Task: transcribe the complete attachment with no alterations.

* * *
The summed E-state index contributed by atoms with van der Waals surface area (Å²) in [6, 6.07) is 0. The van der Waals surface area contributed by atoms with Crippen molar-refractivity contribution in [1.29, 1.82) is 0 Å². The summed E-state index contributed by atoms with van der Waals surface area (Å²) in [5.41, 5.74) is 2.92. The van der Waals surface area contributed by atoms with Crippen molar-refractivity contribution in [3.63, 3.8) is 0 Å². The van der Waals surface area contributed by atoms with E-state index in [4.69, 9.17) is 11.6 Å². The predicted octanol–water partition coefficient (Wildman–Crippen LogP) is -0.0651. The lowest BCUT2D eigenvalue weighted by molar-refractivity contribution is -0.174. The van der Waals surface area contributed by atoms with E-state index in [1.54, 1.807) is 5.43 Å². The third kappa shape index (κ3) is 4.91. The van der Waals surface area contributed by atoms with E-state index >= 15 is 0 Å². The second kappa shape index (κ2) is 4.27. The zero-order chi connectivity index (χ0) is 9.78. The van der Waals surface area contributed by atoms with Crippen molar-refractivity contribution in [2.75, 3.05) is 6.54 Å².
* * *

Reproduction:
The summed E-state index contributed by atoms with van der Waals surface area (Å²) in [6, 6.07) is 0. The van der Waals surface area contributed by atoms with Crippen molar-refractivity contribution in [1.29, 1.82) is 0 Å². The summed E-state index contributed by atoms with van der Waals surface area (Å²) in [5.41, 5.74) is 2.92. The van der Waals surface area contributed by atoms with Crippen molar-refractivity contribution in [3.63, 3.8) is 0 Å². The van der Waals surface area contributed by atoms with E-state index in [4.69, 9.17) is 11.6 Å². The predicted octanol–water partition coefficient (Wildman–Crippen LogP) is -0.0651. The lowest BCUT2D eigenvalue weighted by molar-refractivity contribution is -0.174. The van der Waals surface area contributed by atoms with E-state index in [1.54, 1.807) is 5.43 Å². The third kappa shape index (κ3) is 4.91. The van der Waals surface area contributed by atoms with E-state index >= 15 is 0 Å². The second kappa shape index (κ2) is 4.27. The zero-order chi connectivity index (χ0) is 9.78. The van der Waals surface area contributed by atoms with Crippen molar-refractivity contribution in [2.75, 3.05) is 6.54 Å².